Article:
The Arduino Core for ESP8266 and ESP32 uses one SPI flash memory sector to emulate an EEPROM. When you initialize the EEPROM object (calling begin) it reads the contents of the sector into a memory buffer. Reading a writing is done over that in-memory buffer. Whenever you call commit it write the contents back to the flash sector.
Due to the nature of this flash memory (NOR) a full sector erase must be done prior to write any new data. If a power failure (intended or not) happens during this process the sector data is lost.
Also, writing data to a NOR memory can be done byte by byte but only to change a 1 to a 0. The only way to turn 0s to 1s is to perform a sector erase which turns all memory positions in that sector to 1. But sector erasing must be done in full sectors, thus wearing out the flash memory faster.
It’s not that other Sonoff products are not “serious” business, but there are a number of design changes in the Sonoff S31 that make this new product a world apart. For the functional point of view it looks like a S20 with POW-powers, but they have redesigned the product completely. The result is very very interesting.
Revamped case, more compact and sturdy
Redesigned PCB, actually 2 different PCBs for main and control
Different power monitor chip: the CSE7766 (same as in the new POW R2) replaces the HLW8012
The only drawback: it’s only compatible with plug types A & B, tat is central and north-america and few other countries. I’d love to see a S31-EU schuko version!
You can buy the S31 from Itead (see link above) or via the usual marketplaces. Actually the S31 is slightly cheaper [Ebay] on some of them.
I’ve been somewhat busy lately and it’s been a long time since my last post. I have a few projects on the go but not much time to sit down and write about them… Let’s see if this one goes through…
I’ve been lately looking for a reliable UPS system for Raspberry Pi 3. I moved my home server to a RPi a few months ago and even thou its behind an ACS UPS a couple of other projects involving RPis required mobility (one of them) and unassisted power backup (the other). So I started browsing several marketplaces looking for a solution.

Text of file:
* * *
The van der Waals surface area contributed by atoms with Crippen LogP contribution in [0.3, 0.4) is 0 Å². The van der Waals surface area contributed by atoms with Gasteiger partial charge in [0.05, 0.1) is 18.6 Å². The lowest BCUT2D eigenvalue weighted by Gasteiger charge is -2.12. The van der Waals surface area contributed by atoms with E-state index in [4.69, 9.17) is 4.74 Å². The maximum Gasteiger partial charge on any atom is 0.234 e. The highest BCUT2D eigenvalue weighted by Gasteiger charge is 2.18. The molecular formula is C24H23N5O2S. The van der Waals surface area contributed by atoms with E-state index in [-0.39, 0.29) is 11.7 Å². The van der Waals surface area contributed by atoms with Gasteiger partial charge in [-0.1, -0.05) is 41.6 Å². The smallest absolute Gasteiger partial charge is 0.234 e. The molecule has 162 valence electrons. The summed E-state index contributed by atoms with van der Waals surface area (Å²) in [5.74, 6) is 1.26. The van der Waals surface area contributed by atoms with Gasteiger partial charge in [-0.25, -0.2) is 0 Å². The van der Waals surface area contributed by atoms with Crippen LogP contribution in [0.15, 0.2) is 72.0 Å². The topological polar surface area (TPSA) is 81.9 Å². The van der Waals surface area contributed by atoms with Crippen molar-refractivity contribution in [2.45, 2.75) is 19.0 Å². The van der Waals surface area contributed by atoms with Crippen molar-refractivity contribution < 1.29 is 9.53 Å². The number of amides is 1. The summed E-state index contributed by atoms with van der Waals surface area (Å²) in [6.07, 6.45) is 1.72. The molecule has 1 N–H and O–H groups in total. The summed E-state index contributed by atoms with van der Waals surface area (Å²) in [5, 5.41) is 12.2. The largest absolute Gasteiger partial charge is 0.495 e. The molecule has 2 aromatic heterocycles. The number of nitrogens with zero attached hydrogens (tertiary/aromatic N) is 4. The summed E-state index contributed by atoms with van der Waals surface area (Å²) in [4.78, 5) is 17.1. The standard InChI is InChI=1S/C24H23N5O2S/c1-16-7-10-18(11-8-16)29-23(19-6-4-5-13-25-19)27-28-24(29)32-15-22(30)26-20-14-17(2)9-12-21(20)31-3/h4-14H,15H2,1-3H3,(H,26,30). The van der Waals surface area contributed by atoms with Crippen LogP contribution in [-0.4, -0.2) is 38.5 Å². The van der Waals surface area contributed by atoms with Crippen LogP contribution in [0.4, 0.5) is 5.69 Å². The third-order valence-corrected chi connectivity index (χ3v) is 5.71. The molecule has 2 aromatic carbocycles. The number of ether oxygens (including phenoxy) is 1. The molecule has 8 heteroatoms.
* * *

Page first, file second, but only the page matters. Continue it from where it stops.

A few years ago (not many) I used to burn copper plates using acetic acid, a.k.a. vinegar. I was somewhat concerned about using stronger acids so it was OK to use another acid, even if it was soooo sloooow. If you were patient you could get to have decent boards using 50mil traces (or even thinner). But it required keeping a good temperature on the copper bath and regulating the ratio vinegar/hydrogen peroxide continuously, adding a little salt from time to time to speed things up.
The vinegar biting the copper
One day I saw an article about cheap Chinese PCB fabs (I think it was DirtyPCB by Dangerous Prototypes) and I decided to design my own board and send it to fab. I used Eagle (I still use it although I’m learning KICAD) and the learning process was significant. But at the end I managed to get something. I learned to use copper pours, to correctly label the board, to create my own parts, to avoid auto-route, to use design rules and create gerbers,…
And over time I have tested different fabs. I’m not an expert by any means but I wanted to write a bit about them here. The basic order I usually do is a 10 units, under 50x50mm board, 1.6mm thick, 1oz copper and HASL Lead Free due to RoHS rules in the EU. The prices and options below are based on these settings.
One more thing. I reckon these suppliers are good enough in most cases for small batches, testing boards or DIY projects. Some EE are concerned about the quality of the boards and they prefer EU-based (or US-based) fabs. I cannot offer a good reason to use these manufacturers here or to not use them in professional/industrial projects.